The other day, I bought a PS4. It seemed initially to be a result of the perfect combination of peer pressure, (too much) disposable income, peer pressure and finally, peer pressure. While I'm eager and always willing to blame my friends for my seemingly absurd purchases, I have nobody to blame but myself. This allows me to step back and look at the long, storied history of factors that put myself in a Wal-Mart at 7:20am on a Thursday morning, asking for - and subsequently - purchasing the latest iteration of Sony's home video game console.
Another six months has gone by and I didn't even notice, hence the late nature of this post. It's not exactly a high priority either, but decided to get around to it. Instead of just giving boring old numbers, I figured I would provide some information on the movies I watched this past six months. But first, the numbers.
This year was going to be a bit different. Mainly, I wasn't going to lie to myself. Every year before The Expo, I tell myself that I'm going to inventory my comics, and create a list of "wants" for the show. It could be as simple as filling in some gaps to complete a run, or a hunt for a specific storyline that I'm interested in. One year, I actually did an inventory, one that I refer back to at times, but one that is also incomplete in both accuracy and details. Over the years, I've picked up a few items but have failed to update that inventory. The end result is often aimless wandering and random purchases - if I can bring myself to purchase anything at all. Twenty fourteen though, this year will be different. And it was.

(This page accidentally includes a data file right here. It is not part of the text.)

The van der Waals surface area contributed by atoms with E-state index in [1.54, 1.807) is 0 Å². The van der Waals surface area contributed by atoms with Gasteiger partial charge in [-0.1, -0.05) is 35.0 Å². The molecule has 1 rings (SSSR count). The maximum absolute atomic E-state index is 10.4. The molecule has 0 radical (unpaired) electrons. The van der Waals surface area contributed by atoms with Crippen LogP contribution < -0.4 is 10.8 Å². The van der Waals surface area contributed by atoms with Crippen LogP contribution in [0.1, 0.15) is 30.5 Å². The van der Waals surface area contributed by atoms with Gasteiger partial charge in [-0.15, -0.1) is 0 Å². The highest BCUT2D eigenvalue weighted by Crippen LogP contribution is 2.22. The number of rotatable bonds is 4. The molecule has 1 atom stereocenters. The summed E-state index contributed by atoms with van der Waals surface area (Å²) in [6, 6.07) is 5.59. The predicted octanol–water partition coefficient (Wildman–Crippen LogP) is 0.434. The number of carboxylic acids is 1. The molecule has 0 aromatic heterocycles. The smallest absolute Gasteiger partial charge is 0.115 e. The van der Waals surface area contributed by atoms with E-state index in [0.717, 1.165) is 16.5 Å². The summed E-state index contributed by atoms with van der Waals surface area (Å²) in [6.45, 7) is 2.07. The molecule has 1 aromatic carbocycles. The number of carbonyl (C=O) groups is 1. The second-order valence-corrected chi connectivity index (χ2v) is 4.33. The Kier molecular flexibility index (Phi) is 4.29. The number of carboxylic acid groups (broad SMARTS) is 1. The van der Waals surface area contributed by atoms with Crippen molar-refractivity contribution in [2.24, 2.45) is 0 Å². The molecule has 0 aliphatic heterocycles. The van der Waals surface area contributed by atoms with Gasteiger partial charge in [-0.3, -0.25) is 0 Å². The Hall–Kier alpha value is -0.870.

You know what really sucks? Roger Ebert passed away over a year ago now. There are very few movie reviewers that I would actively go out and read on a regular basis, or hunt down their opinion on, but Ebert was the top. We didn't always agree, but I have a tremendous amount of respect for his writing, his knowledge and opinions on all things movies. In the past few movies I've watched, I make a cursory Google search for that film. I land upon the basic sites, like iMDB and Wikipedia, where I can gather some information. Then, I see just below those results, articles from other sites, including reviews. And Ebert's articles always seem to be on the first page. Reading his reviews on movies that I'm just discovering now brings about mixed emotions: sadness, that he is gone and can't hear his opinions anymore, but happiness as well, for the contributions that he shared with us. Cloud Atlas is the latest movie where I sought out Ebert's column, and was again pleased to find a well written article that didn't try to pick apart the film or attempt to explain how it all comes together. This particular quote stands out to me: